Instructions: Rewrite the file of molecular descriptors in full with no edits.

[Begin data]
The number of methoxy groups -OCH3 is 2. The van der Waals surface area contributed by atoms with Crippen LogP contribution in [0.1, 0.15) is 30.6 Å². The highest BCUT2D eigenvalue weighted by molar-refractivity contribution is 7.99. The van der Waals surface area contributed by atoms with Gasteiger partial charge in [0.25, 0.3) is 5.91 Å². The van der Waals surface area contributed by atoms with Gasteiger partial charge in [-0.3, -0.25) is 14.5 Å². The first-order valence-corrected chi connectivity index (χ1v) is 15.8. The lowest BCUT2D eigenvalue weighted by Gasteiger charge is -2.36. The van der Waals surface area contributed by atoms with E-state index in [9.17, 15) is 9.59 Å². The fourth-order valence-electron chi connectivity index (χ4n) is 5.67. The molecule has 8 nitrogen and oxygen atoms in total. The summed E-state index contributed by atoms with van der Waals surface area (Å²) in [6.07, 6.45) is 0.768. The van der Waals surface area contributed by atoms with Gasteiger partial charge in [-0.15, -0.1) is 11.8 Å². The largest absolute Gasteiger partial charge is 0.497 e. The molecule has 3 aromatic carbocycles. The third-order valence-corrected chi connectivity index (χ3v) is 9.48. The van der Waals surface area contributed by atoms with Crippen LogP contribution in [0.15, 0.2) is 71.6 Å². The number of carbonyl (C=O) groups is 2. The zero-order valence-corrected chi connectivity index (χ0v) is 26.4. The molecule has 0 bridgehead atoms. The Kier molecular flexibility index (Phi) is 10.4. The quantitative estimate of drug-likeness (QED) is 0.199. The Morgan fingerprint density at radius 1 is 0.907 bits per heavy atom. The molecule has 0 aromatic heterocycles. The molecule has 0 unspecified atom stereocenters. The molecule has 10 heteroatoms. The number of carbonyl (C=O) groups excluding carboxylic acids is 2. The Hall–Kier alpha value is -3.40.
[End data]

The number of methoxy groups -OCH3 is 2. The van der Waals surface area contributed by atoms with Crippen LogP contribution in [0.1, 0.15) is 30.6 Å². The highest BCUT2D eigenvalue weighted by molar-refractivity contribution is 7.99. The van der Waals surface area contributed by atoms with Gasteiger partial charge in [0.25, 0.3) is 5.91 Å². The van der Waals surface area contributed by atoms with Gasteiger partial charge in [-0.3, -0.25) is 14.5 Å². The first-order valence-corrected chi connectivity index (χ1v) is 15.8. The lowest BCUT2D eigenvalue weighted by Gasteiger charge is -2.36. The van der Waals surface area contributed by atoms with E-state index in [9.17, 15) is 9.59 Å². The fourth-order valence-electron chi connectivity index (χ4n) is 5.67. The molecule has 8 nitrogen and oxygen atoms in total. The summed E-state index contributed by atoms with van der Waals surface area (Å²) in [6.07, 6.45) is 0.768. The van der Waals surface area contributed by atoms with Gasteiger partial charge in [-0.15, -0.1) is 11.8 Å². The largest absolute Gasteiger partial charge is 0.497 e. The molecule has 3 aromatic carbocycles. The third-order valence-corrected chi connectivity index (χ3v) is 9.48. The van der Waals surface area contributed by atoms with Crippen LogP contribution in [0.15, 0.2) is 71.6 Å². The number of carbonyl (C=O) groups is 2. The zero-order valence-corrected chi connectivity index (χ0v) is 26.4. The molecule has 0 bridgehead atoms. The Kier molecular flexibility index (Phi) is 10.4. The quantitative estimate of drug-likeness (QED) is 0.199. The Morgan fingerprint density at radius 1 is 0.907 bits per heavy atom. The molecule has 0 aromatic heterocycles. The molecule has 0 unspecified atom stereocenters. The molecule has 10 heteroatoms. The number of carbonyl (C=O) groups excluding carboxylic acids is 2. The Hall–Kier alpha value is -3.40.